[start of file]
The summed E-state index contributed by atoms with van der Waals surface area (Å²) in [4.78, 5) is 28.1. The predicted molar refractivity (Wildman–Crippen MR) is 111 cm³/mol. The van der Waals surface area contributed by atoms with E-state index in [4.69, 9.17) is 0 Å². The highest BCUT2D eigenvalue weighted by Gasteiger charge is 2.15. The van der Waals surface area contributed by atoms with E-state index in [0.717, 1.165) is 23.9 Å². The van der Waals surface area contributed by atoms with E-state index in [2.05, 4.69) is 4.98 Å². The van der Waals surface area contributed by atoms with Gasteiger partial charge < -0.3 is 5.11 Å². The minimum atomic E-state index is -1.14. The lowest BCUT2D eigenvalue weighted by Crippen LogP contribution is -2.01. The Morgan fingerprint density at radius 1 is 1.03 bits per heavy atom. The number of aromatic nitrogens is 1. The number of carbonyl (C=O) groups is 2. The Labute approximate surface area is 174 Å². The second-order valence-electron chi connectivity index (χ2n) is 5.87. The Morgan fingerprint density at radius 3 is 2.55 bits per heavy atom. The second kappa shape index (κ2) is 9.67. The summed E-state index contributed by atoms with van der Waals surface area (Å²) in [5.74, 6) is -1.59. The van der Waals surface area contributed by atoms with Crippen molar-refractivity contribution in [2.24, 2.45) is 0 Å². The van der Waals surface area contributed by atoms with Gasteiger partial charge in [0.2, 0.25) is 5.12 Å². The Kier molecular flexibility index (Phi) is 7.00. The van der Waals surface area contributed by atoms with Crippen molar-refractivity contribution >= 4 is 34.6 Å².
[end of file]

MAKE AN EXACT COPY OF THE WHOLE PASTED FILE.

The summed E-state index contributed by atoms with van der Waals surface area (Å²) in [4.78, 5) is 28.1. The predicted molar refractivity (Wildman–Crippen MR) is 111 cm³/mol. The van der Waals surface area contributed by atoms with E-state index in [4.69, 9.17) is 0 Å². The highest BCUT2D eigenvalue weighted by Gasteiger charge is 2.15. The van der Waals surface area contributed by atoms with E-state index in [0.717, 1.165) is 23.9 Å². The van der Waals surface area contributed by atoms with E-state index in [2.05, 4.69) is 4.98 Å². The van der Waals surface area contributed by atoms with Gasteiger partial charge < -0.3 is 5.11 Å². The minimum atomic E-state index is -1.14. The lowest BCUT2D eigenvalue weighted by Crippen LogP contribution is -2.01. The Morgan fingerprint density at radius 1 is 1.03 bits per heavy atom. The number of aromatic nitrogens is 1. The number of carbonyl (C=O) groups is 2. The Labute approximate surface area is 174 Å². The second-order valence-electron chi connectivity index (χ2n) is 5.87. The Morgan fingerprint density at radius 3 is 2.55 bits per heavy atom. The second kappa shape index (κ2) is 9.67. The summed E-state index contributed by atoms with van der Waals surface area (Å²) in [5.74, 6) is -1.59. The van der Waals surface area contributed by atoms with Crippen molar-refractivity contribution in [2.24, 2.45) is 0 Å². The van der Waals surface area contributed by atoms with Gasteiger partial charge in [0.2, 0.25) is 5.12 Å². The Kier molecular flexibility index (Phi) is 7.00. The van der Waals surface area contributed by atoms with Crippen molar-refractivity contribution >= 4 is 34.6 Å².